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Critical Care Team/Blood Bank

Cats and dogs suffer from a number of conditions including hemorrhaging tumors, clotting disorders, parvo virus (dogs), panleukopenia (cats), ingestion of toxic substances, traumatic injury and immune system problems which require blood transfusion. Other reasons for blood transfusions are support for cancer treatment, and blood loss before, during and after a surgical procedure. We can save lives if we can have a ready supply of blood. There are 6 national canine blood banks with the closest one being in Stockbridge, Michigan. Most area clinics go there for blood or keep a donor dog on premises. We wanted to have blood immediately available at all hours of the day, so a canine blood bank was started at SVH on January 20, 2001. It’s the only K9 blood bank in NW Ohio.

In December 2004, due to the great success of our canine blood donor program, we expanded to add a resident colony of cats to our donor pool. Our ability to save lives is greatly enhanced by having typed and cross-matched blood and blood products on hand.

You should never allow your cat or dog to receive blood that has not been properly screened, typed and cross-matched. That is why the first step in donor screening is blood typing.  Each potential donor is then given a general health screen which includes a physical exam and testing for overall organ function and various diseases. The diseases cats are tested for are Mycoplasma Hemofelis (formerly Hemobartonella), Bartonella and Feline Heartworm Disease. The diseases dogs are tested for are Erlichia, Mycoplasma Hemocanis (formerly Hemobartonella), Von Willebrands, Leishmania, Canine Heartworm Disease and Babesia.

Once accepted, all donors must be kept current on vaccinations and heartworm prevention and cannot be on any medications other than heartworm preventative. Each donor can give blood every 30 days but we prefer to keep individual donations to 6 a year. We have learned that our testing and collection standards exceed those of some national and university vet school blood banks.

All of the members of our resident cat donor colony were rescued from “death row” at local humane shelters. When our Critical Care Team searches for cat donors they look for cats that are even tempered, between 1 and 8 years old and weigh at least 10 pounds. These cats live upstairs in the staff lounge. We also have a volunteer group, Cat Cuddlers’ that come every day to play, interact and enrich the donors’ lives. After being in the colony for 2-3 years, we adopt the cat to a suitable home.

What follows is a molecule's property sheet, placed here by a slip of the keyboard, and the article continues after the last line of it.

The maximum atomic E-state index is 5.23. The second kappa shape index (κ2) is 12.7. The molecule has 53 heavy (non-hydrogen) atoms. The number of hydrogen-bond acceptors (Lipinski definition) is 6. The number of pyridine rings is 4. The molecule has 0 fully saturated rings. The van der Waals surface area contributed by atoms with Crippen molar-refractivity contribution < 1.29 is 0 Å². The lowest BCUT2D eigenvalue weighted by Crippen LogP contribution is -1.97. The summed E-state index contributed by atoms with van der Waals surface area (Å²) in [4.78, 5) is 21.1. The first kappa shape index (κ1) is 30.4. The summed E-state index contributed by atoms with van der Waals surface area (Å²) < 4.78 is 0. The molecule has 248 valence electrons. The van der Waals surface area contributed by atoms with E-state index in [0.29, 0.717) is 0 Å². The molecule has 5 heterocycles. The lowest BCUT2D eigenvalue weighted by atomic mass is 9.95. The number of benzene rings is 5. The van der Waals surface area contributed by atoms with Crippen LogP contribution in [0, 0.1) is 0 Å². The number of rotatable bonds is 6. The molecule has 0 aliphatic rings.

All of our dog donors are loved family companions volunteered by their owners. To be a donor, a dog must be healthy, even tempered, between 1 and 5 years old and weigh at least 50 pounds. We are always accepting donor applications. A couple of times each year we have a blood donor screening drive.

Animal blood types are not the same as human blood types. Cats have 3 blood types: A (the most common), B and AB (the rarest). There is no universal cat blood type. For dogs, there are more than 12 recognized blood groups that are designated by numbers plus positive or negative for example 1, 2, 4, 1.1+, etc. This includes a universal type that can be donated to any dog. Although any dog could potentially be a universal donor, greyhounds tend to be heavily represented in this blood type.

Prior to every donation, to ensure the safety and health of the donor another physical exam and blood count are done. Since cats will not hold still long enough for a donation like their canine counterparts, they must be given a mild sedative to relax them for the procedure. A small area on the animal’s neck may be shaved and the blood is collected from the jugular vein by a Registered Veterinary Technician. We collect 60 mls. (2 ounces) from cats and 450 mls. (1 pint) from dogs. The process is not painful and does not jeopardize the animal’s health.

After the blood is collected it is processed into components like plasma or red blood cells, stored as whole blood, or if an emergency need exists the blood may be transfused directly to a patient.

Due to the limited amount of blood available from our donor cat colony, we do not provide blood for any cats other than our patients. Since we have a larger group of dog donors we will occasionally provide blood for dogs in need at other veterinary practices.

Our Critical Care Team is on call for collecting and transfusing blood anytime there is an emergency need, 24 hours a day/7 days a week.

Though we try not to call our donor families in the middle of the night, some emergency situations have required us to call in several donors late at night or early in the morning. We are very grateful that our families are willing to help.

Since the inception of our program we have collected enough blood products to help more than 100 dogs and at least 10 cats! Without the Critical Care Team and blood donor families we would not have been able to help so many dogs and cats in need.

The Critical Care team follows guidelines as put forth by the American College of Veterinary Internal Medicine (ACVIM). Transfusion medicine requires additional specialized training. They must know what type of conditions require which blood product. They must also know how much the recipient will need and how fast they can give the transfusion without causing harm to the patient.

The Critical Care Team is responsible for reviewing applications and performing health screening on potential donors. They also collect, process and transfuse the blood products. Some of their other duties include monitoring donors’ annual wellness care, organizing blood drives and donor recognition ceremonies as well as caring for the resident cat donor colony.

The Critical Care Team is always available to answer questions. You can call the office at 419-885-4421 or email them